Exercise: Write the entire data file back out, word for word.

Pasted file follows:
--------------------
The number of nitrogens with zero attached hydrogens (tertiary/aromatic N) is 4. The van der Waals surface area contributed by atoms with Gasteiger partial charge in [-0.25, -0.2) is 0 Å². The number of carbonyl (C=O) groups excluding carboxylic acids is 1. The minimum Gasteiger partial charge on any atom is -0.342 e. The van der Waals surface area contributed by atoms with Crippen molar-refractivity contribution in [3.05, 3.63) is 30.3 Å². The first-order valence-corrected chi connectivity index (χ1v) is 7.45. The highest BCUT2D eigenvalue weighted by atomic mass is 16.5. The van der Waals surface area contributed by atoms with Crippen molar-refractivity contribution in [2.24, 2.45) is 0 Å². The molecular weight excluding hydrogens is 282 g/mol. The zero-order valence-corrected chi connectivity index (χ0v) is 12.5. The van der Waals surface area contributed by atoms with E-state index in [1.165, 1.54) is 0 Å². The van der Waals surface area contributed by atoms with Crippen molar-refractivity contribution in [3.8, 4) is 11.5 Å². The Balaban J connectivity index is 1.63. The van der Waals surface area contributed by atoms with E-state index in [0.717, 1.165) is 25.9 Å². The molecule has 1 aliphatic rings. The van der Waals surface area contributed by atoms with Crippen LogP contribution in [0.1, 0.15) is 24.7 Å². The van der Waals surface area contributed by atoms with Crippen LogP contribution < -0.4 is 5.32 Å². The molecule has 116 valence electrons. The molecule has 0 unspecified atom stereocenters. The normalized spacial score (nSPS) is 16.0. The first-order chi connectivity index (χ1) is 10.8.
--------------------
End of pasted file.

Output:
The number of nitrogens with zero attached hydrogens (tertiary/aromatic N) is 4. The van der Waals surface area contributed by atoms with Gasteiger partial charge in [-0.25, -0.2) is 0 Å². The number of carbonyl (C=O) groups excluding carboxylic acids is 1. The minimum Gasteiger partial charge on any atom is -0.342 e. The van der Waals surface area contributed by atoms with Crippen molar-refractivity contribution in [3.05, 3.63) is 30.3 Å². The first-order valence-corrected chi connectivity index (χ1v) is 7.45. The highest BCUT2D eigenvalue weighted by atomic mass is 16.5. The van der Waals surface area contributed by atoms with Crippen molar-refractivity contribution in [2.24, 2.45) is 0 Å². The molecular weight excluding hydrogens is 282 g/mol. The zero-order valence-corrected chi connectivity index (χ0v) is 12.5. The van der Waals surface area contributed by atoms with E-state index in [1.165, 1.54) is 0 Å². The van der Waals surface area contributed by atoms with Crippen molar-refractivity contribution in [3.8, 4) is 11.5 Å². The Balaban J connectivity index is 1.63. The van der Waals surface area contributed by atoms with E-state index in [0.717, 1.165) is 25.9 Å². The molecule has 1 aliphatic rings. The van der Waals surface area contributed by atoms with Crippen LogP contribution in [0.1, 0.15) is 24.7 Å². The van der Waals surface area contributed by atoms with Crippen LogP contribution < -0.4 is 5.32 Å². The molecule has 116 valence electrons. The molecule has 0 unspecified atom stereocenters. The normalized spacial score (nSPS) is 16.0. The first-order chi connectivity index (χ1) is 10.8.